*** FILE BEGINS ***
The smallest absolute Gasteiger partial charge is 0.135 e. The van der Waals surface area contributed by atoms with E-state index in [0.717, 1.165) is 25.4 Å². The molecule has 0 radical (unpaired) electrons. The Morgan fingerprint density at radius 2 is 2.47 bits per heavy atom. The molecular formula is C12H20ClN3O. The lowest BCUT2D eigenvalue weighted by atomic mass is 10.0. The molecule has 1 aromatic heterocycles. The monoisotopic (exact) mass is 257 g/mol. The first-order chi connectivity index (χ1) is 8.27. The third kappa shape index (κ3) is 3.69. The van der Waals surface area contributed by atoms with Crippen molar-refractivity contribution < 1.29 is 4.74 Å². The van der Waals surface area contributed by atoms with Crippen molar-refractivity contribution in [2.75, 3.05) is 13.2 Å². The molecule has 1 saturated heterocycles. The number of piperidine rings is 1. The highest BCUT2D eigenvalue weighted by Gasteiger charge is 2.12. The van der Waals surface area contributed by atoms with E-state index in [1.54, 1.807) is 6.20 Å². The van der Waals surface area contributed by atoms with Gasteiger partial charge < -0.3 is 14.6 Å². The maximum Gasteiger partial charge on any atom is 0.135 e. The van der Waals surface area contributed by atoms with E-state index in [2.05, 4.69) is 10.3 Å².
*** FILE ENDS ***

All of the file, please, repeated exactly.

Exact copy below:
The smallest absolute Gasteiger partial charge is 0.135 e. The van der Waals surface area contributed by atoms with E-state index in [0.717, 1.165) is 25.4 Å². The molecule has 0 radical (unpaired) electrons. The Morgan fingerprint density at radius 2 is 2.47 bits per heavy atom. The molecular formula is C12H20ClN3O. The lowest BCUT2D eigenvalue weighted by atomic mass is 10.0. The molecule has 1 aromatic heterocycles. The monoisotopic (exact) mass is 257 g/mol. The first-order chi connectivity index (χ1) is 8.27. The third kappa shape index (κ3) is 3.69. The van der Waals surface area contributed by atoms with Crippen molar-refractivity contribution < 1.29 is 4.74 Å². The van der Waals surface area contributed by atoms with Crippen molar-refractivity contribution in [2.75, 3.05) is 13.2 Å². The molecule has 1 saturated heterocycles. The number of piperidine rings is 1. The highest BCUT2D eigenvalue weighted by Gasteiger charge is 2.12. The van der Waals surface area contributed by atoms with E-state index in [1.54, 1.807) is 6.20 Å². The van der Waals surface area contributed by atoms with Gasteiger partial charge < -0.3 is 14.6 Å². The maximum Gasteiger partial charge on any atom is 0.135 e. The van der Waals surface area contributed by atoms with E-state index in [2.05, 4.69) is 10.3 Å².